Food Allergy vs. Food Intolerance: What’s the Difference?

Food Allergy Many people confuse food allergies for food intolerances, and vice versa. Although these conditions both involve a physical reaction to certain foods, each is distinct and has its own set of symptoms. Understanding the difference between a food allergy and an intolerance can help you find the care that you need for either condition. 

What is a Food Allergy?

A food allergy occurs when the body’s immune system wrongly identifies a food as an invasive threat. As a result, the immune system tries to fight the food, leading to allergy symptoms.

Food allergies can range in severity. A mild case may only involve a few hives, while a severe food allergy may cause anaphylactic shock. Among the most common food allergies include peanuts, tree nuts, eggs, dairy, and shellfish.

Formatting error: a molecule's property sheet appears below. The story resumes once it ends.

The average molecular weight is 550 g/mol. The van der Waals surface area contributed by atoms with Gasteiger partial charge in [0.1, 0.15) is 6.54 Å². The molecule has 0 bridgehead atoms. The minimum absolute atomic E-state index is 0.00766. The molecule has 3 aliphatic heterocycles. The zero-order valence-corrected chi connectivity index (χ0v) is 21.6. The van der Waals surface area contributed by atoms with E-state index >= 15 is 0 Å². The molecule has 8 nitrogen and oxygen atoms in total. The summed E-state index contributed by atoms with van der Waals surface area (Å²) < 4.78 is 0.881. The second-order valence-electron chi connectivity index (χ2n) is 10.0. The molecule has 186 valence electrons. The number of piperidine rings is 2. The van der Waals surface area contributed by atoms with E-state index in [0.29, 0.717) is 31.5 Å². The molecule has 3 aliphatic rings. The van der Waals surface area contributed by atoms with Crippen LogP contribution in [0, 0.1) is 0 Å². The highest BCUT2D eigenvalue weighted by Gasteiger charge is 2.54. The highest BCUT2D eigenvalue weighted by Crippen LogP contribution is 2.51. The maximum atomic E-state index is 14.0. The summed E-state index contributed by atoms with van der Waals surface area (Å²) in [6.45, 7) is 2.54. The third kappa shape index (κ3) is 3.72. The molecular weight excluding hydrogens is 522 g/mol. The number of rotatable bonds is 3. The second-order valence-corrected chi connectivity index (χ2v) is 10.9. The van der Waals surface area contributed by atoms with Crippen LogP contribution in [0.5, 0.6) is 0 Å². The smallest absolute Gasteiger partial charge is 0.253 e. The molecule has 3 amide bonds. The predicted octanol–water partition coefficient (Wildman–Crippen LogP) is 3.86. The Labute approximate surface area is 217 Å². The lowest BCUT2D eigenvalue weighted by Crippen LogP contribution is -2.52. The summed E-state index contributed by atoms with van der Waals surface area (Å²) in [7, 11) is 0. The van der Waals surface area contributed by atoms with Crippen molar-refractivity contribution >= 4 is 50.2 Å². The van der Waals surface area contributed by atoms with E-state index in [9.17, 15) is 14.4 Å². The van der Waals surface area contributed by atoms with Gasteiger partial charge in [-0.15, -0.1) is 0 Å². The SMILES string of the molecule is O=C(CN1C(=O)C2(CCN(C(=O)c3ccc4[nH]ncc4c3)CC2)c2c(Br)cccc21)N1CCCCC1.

What is a Food Intolerance?

A food intolerance occurs when the digestive system struggles to process a specific food. This leads to discomfort and symptoms including bloating, stomach pain, gas, diarrhea, and headaches. Some of the most common food intolerances include lactose intolerance, gluten intolerance, and fructose intolerance. 

Food Allergies vs. Food Intolerances

While food allergies involve the immune system, food intolerances involve the digestive system – this is the key difference between the two conditions. Additionally, while food allergies can, in severe cases, pose a risk of death, food intolerances aren’t as dangerous. Generally, food intolerances only cause discomfort, even at their most severe.

Another difference between these conditions is that the severity of food intolerance symptoms is influenced by how much of the food you consume. In contrast, with a food allergy, eating the food in very small amounts may still cause a serious allergic reaction. 

Food allergies and food intolerances are also treated differently. A food allergy may be treated with antihistamines, avoidance of the food that triggers the allergy, and an epinephrine pen in case of accidental exposure to the food. On the other hand, food intolerances are generally treated by limiting the food that causes the intolerance in your diet. 

If you’ve experienced symptoms of a food allergy, schedule an appointment at Kratz Allergy & asthma today to receive the treatment that you need.